For a long time I was so incredibly nervous about messing it all up. When you’re first thrown into social justice, it can be incredibly overwhelming. It’s so hard to catch up and learn all the ropes. Is it trans or trans*? African-American or black? What is a polite way to engage with a hypervisible black woman on twitter? How do I find resources? How can I figure out who’s credible and who isn’t? It’s a lot.

Getting started did make me feel like I was walking around on eggshells. When there is that much to try to absorb all at once, how do you even begin without being afraid you’re going to make a mistake?

Here’s where the lie and the arrogance come in: we think it’s possible to avoid making mistakes.

I believed for a long time that I could do enough research and get enough education and listen hard enough to the right people for long enough and that would mean I was ready to be a “social justice warrior” and work for all the causes I believed in. If I worked hard enough at it, I could say everything I wanted to say without any blunders or missteps. I wanted to be a good ally. I wanted to be a part of Jesus’ mission to liberate the oppressed and set the captive free, and I certainly didn’t want to hurt anyone while doing it.

I was so incredibly arrogant to think that was even remotely possible. I was blind to just how much my whiteness could affect me– that my whiteness would affect me. And not only did I believe the arrogant lie that a white person could avoid making any mistakes when talking about racial justice, I was also prioritizing my own fear over doing what was right. I was terrified of being “called out” if I did or said something wrong … so, sometimes, I didn’t do anything. Instead of speaking up, I’d let my anxiety about screwing up keep me silent.

That was my white privilege in action… or inaction, really.

We can’t let our pride get in the way of taking steps, of using our voice and our privilege on the behalf of the oppressed. We have to be humble enough to know that we will fuck up. It is inevitable. We will say something racist. We will say something homophobic, or transphobic, or biphobic, or sexist. We have to be willing to speak up anyway, but we have to do so while practicing humility and listening. It would be just as wrong to let our fervor carry us away from the marginalized we’re supposed to be fighting for, which has happened time and time again in progressive circles. We can’t shield ourselves from criticism– either through saying nothing, or refusing to see when we said something wrong.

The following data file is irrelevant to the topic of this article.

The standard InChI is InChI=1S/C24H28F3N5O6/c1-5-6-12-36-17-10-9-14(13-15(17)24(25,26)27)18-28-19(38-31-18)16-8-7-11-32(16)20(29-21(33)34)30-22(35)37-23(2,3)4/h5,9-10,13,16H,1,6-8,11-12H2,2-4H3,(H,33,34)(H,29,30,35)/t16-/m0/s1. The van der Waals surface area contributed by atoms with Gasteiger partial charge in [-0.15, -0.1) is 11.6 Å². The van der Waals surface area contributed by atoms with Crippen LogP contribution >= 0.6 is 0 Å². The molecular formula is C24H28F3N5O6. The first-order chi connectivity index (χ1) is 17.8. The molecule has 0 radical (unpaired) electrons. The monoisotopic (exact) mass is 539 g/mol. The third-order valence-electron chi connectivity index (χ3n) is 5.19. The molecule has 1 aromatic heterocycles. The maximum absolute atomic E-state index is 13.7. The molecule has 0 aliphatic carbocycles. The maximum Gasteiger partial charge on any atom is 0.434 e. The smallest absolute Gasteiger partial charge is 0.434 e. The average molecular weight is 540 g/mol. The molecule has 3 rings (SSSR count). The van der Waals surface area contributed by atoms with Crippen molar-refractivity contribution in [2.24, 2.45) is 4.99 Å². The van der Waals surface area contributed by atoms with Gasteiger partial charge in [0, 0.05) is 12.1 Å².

I think what this all comes down to is that I’m asking us to be bold. To set aside our white fragility and get to necessary work of fighting for justice and equality for everyone– even when we’re uncomfortable, even when we make mistakes.

Photo by Jorge Andrade
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  • Annie

    I beg to differ. Personally, I am worried about being called out, not because I arrogantly believe I won’t ever say anything stupid, but because people on both sides of polarizing issues in our society have allowed the level of discourse to be degraded to a point where those we disagree with are often mercilessly insulted and berated for their beliefs, opinions, or even mistakes. I have seen this far too many times on my university campus in recent months. Generally there are plenty of people open to honest and vulnerable conversation on both sides of any issue, but the inability to respect the dignity of the other side happens on both sides of any “hot topic” social justice issue right now. This behavior is preventing many from joining in the effort to make positive change happen in our society, not arrogance.